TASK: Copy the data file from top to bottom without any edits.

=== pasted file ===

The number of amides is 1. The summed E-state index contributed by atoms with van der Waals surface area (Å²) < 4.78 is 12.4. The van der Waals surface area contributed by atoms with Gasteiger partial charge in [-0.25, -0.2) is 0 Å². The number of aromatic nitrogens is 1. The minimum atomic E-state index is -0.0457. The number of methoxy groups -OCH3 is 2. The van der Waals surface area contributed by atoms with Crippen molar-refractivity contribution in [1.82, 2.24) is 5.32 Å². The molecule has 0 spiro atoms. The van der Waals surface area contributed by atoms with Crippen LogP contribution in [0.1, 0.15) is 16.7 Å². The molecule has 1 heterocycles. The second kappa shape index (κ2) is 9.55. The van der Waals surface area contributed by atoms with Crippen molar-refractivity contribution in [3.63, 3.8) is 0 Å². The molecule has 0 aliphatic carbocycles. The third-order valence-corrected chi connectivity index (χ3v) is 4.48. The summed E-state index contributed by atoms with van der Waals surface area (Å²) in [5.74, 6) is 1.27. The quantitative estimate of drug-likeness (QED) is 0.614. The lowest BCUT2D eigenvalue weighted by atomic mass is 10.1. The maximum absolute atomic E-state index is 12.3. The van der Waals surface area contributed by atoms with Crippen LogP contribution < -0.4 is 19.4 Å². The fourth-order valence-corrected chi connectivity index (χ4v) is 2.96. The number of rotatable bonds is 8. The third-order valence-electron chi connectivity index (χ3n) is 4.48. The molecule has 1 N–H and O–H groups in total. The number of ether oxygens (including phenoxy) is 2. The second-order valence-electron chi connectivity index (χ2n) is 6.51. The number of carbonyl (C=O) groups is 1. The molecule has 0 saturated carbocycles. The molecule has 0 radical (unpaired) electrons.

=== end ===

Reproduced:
The number of amides is 1. The summed E-state index contributed by atoms with van der Waals surface area (Å²) < 4.78 is 12.4. The van der Waals surface area contributed by atoms with Gasteiger partial charge in [-0.25, -0.2) is 0 Å². The number of aromatic nitrogens is 1. The minimum atomic E-state index is -0.0457. The number of methoxy groups -OCH3 is 2. The van der Waals surface area contributed by atoms with Crippen molar-refractivity contribution in [1.82, 2.24) is 5.32 Å². The molecule has 0 spiro atoms. The van der Waals surface area contributed by atoms with Crippen LogP contribution in [0.1, 0.15) is 16.7 Å². The molecule has 1 heterocycles. The second kappa shape index (κ2) is 9.55. The van der Waals surface area contributed by atoms with Crippen molar-refractivity contribution in [3.63, 3.8) is 0 Å². The molecule has 0 aliphatic carbocycles. The third-order valence-corrected chi connectivity index (χ3v) is 4.48. The summed E-state index contributed by atoms with van der Waals surface area (Å²) in [5.74, 6) is 1.27. The quantitative estimate of drug-likeness (QED) is 0.614. The lowest BCUT2D eigenvalue weighted by atomic mass is 10.1. The maximum absolute atomic E-state index is 12.3. The van der Waals surface area contributed by atoms with Crippen LogP contribution < -0.4 is 19.4 Å². The fourth-order valence-corrected chi connectivity index (χ4v) is 2.96. The number of rotatable bonds is 8. The third-order valence-electron chi connectivity index (χ3n) is 4.48. The molecule has 1 N–H and O–H groups in total. The number of ether oxygens (including phenoxy) is 2. The second-order valence-electron chi connectivity index (χ2n) is 6.51. The number of carbonyl (C=O) groups is 1. The molecule has 0 saturated carbocycles. The molecule has 0 radical (unpaired) electrons.